We plant 2 trees for every solar stove sold. Of all actions we could take, why trees?
Sequestering CO2 aside, trees have a number of not so obvious functions that make them perhaps the single most powerful force for combating climate change and improving the lives of those in the world who live with the least. Having planted more than 40,000 trees to date in collaboration with Trees For The Future, we would like to share with you a few reasons why trees are a big deal.
1. Trees create rainfall.
Yes, you read that right. By capturing water and releasing moisture, trees can create rainfall in some cases just a few miles from their location.
2. Trees stop soil erosion and desertification.
Unprotected Earth will quickly deteriorate in the Sun, loosing it's fertility and biological diversity. This often times translates to hunger, scarcity and conflict. Beyond protection, Trees and their network of roots hold the soil together, especially on hillsides.
3. Trees create drinking water.
By acting as a biological sponge, trees can store water in the soil and protect it from the sun as it seeps into the water table. This in turn means that water wells remain full, keeping people nourished and crops healthy.
4. Trees cool their environment
Through the process of evapotranspiration, trees can cool a localized area by as much at 10°F! Plant trees next to a house and one can save massively on Summer cooling bills.
5. Trees can provide food and resources
Beyond making water and stability, trees can also produce an income, providing fruit, nuts and timber.
6. Trees provide habitat for endangered species
Though it is not often acknowledged, we are currently in the edge of another great extinction event, with an extinction rate more than 100x higher than normal. Saving precious habitat is a priority, but when the damage has already been done, planting new trees can can provide some relief for species under pressure.
7. Trees Sequester (a lot of) Carbon
While massive companies are searching for methods of storing CO2 underground, trees require almost no capital, minimal maintenance and convert the CO2 into useful by-products like... soil and food.
More Facts About Trees:
- Trees first evolved about 400 Million years ago.
- Hardwoods evolved about 95 Million years ago
- Palm Trees were the last to evolve at 70 Million years ago
- In a healthy forest trees will fuse their roots together or connect to each other through Mycorrhiza which connect trees roots with other trees roots. This creates a large resource sharing network that support each other through thick and thin. Mature forests are very much a community, dependent on all the parts to make up the whole
A Film by Dan McKinney & Julia Dordel.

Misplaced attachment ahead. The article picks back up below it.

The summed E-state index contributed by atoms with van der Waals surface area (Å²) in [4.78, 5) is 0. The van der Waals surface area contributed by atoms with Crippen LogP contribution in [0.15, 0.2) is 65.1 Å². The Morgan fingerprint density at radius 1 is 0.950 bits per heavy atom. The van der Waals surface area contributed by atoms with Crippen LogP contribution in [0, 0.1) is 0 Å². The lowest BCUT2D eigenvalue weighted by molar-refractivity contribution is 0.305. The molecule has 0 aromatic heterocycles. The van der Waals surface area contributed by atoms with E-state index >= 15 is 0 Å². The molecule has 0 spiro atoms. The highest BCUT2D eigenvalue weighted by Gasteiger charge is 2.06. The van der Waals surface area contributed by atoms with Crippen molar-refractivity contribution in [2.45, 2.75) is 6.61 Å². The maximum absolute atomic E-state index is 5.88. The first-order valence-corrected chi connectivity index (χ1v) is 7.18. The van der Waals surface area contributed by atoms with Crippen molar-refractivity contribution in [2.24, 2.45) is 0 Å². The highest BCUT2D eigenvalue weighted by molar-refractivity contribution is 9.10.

Video from KarmaTube
- Forests create their own rain cycles through stabilizing the hydrological cycle They achieve this by:
- Building Soil: Soil holds more moisture than dead dirt which is created by trees and plants and their support of soil microbiology and fungi. It is these microscopic guys that create the humus to increase is Carbon capacity, (we'll come back to this later). Soil with every increase of 1% Soil Carbon can hold an extra 16,500 gallons of water per acre or 1.5 Liters per cubic foot of soil!
- Hydrating the Air: A large tree can pump 100-200 gallons of water into the atmosphere everyday
- Temperature: They can reduce surface temperatures by 10 degrees Fahrenheit
- Forests are serious storage tanks of Carbon, which can play a pivotal roll in climate change.
- It is now believed that up to 1/3 of the current greenhouse gases have come from deforestation.
- There is over 3 Trillion tons of carbon currently in storage in Soil and Plants
- There is only 800 Billion tons of carbon in the atmosphere currently
- The worlds cultivated soils have lost 50-70% of their original carbon stock
- It is now speculated that we could reverse climate change by sequestering the carbon in the soil, of which trees can play a critical role.
- Trees stabilize and build soils, ensuring their productivity for generations to come.
- Trees properly planted around your home can reduce cooling bills by 30% and your heating bills by 20-50%
- The tallest tree in the world, a Giant Redwood is as tall as a 27 story building!
- The oldest trees on earth easily top 4,000 years old
Whether it’s cooling the surface temperature of the earth, pulling the greenhouse gas CO2 out of the atmosphere, or enhancing clouds and rainfall through stabilizing the hydrological cycle, trees play a critical role for stabilizing the climate for all living beings.
(Thanks to Trees For The Future for the beautiful photography in this post.)